• Retailer power and consolidation of buying power and international import competition
  • Lack of investment
  • Reduced consumer demand for traditional vegetable products and potatoes
  • Industry capacity to align production planning with changing consumer demands and the vagaries of climate
  • Loss of critical expertise from industry grower base in line with industry consolidation and lack of new entrants and inadequate training
  • Failure to protect and measure the impact on the natural environment

The domestic retail and food service markets are the most important markets for Irish fresh horticulture produce. However, mushrooms destined for the UK market represent a major export with a value in excess of €115 million. Amenity products are focused to a large extent on the domestic market. The main exports are Christmas trees, nursery stock and cut foliage. 

There is a very open market for horticultural products and the Irish industry has to compete with others who in some cases have a significant competitive advantage both in terms of scale and a lower cost base. The competitive pressures faced by the horticultural sector in particular are high input costs, notably energy and labour, competitively priced imports, lack of scale and limited development in innovation. The proposed Competition and Consumer Protection Bill and the associated legislation should improve fairness for individual growers and packers preparing produce under contract for the market.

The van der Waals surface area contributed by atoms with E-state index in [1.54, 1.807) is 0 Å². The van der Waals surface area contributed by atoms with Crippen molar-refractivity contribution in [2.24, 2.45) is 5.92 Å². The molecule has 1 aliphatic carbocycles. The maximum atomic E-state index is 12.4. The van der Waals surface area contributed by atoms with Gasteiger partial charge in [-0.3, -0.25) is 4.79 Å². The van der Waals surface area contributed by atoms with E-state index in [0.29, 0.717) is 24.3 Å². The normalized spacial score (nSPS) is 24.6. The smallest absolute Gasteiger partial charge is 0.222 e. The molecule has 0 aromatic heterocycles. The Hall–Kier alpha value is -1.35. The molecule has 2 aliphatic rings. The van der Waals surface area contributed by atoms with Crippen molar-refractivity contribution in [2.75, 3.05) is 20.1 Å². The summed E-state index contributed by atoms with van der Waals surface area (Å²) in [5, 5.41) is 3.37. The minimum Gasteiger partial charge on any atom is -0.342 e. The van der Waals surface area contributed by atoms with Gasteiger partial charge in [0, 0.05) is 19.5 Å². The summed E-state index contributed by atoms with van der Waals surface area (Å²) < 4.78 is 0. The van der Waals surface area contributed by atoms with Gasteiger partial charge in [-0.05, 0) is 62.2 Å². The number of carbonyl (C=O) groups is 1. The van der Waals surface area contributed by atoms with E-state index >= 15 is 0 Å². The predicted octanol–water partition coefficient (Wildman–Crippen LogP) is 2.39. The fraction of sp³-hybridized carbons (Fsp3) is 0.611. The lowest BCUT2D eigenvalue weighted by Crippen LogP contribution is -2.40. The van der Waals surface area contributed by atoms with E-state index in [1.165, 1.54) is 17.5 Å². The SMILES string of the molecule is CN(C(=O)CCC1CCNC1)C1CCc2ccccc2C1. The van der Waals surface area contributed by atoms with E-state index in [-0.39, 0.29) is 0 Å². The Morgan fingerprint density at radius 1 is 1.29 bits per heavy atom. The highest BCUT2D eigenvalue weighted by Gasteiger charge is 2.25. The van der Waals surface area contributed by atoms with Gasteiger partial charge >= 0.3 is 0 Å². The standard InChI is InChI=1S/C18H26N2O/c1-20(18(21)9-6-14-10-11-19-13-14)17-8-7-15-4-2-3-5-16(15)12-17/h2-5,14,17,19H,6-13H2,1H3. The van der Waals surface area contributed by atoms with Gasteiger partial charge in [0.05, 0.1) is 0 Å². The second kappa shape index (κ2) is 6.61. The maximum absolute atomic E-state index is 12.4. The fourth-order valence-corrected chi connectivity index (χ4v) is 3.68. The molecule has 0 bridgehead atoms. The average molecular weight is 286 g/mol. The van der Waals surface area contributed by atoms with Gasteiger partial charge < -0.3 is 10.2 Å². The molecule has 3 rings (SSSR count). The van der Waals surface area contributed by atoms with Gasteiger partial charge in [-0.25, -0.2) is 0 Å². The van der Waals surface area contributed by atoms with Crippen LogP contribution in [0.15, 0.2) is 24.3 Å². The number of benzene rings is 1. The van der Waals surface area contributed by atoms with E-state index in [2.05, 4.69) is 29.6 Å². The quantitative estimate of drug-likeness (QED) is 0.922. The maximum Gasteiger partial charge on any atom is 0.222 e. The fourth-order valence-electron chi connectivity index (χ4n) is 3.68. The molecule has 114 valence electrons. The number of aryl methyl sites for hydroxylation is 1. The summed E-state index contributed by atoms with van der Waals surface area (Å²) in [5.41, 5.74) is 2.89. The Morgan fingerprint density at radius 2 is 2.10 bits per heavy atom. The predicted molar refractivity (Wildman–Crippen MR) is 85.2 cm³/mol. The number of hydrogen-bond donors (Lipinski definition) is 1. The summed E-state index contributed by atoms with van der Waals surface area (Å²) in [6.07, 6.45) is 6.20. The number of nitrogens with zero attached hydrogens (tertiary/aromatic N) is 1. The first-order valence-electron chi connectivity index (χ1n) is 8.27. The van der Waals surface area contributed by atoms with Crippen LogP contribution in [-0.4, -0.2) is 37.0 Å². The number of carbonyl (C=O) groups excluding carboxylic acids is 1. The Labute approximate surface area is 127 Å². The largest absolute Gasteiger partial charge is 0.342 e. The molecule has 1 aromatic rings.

The priority actions for the horticulture sector are:

  1. Output value to grow further to over €500m and deliver 1,000 FTE jobs
  2. Maintain and where possible increase value per unit sold
  3. Maintain and increase production area and diversify production in response to market
  4. To promote increased consumption of fresh fruit and vegetables to the recommended target of five or more a day
  5. To promote the sustainability credentials of the horticultural industry 

Climate change will likely affect the Irish horticultural industry in a number of different ways. There is a need to increase research in this area to allow the industry prepare for these changes. There is a need for training for the use of meteorological data recorded in the UK. Ireland can currently access the data but does not have the expertise to analyse and interpret it. To address the challenges associated with this, it is necessary to develop the necessary skills set which are not currently available.

Actions:

Producers to support and fund the Horticulture Industry Forum actions

Industry and Bord Bia to provide matching funding to support EU funded promotional campaigns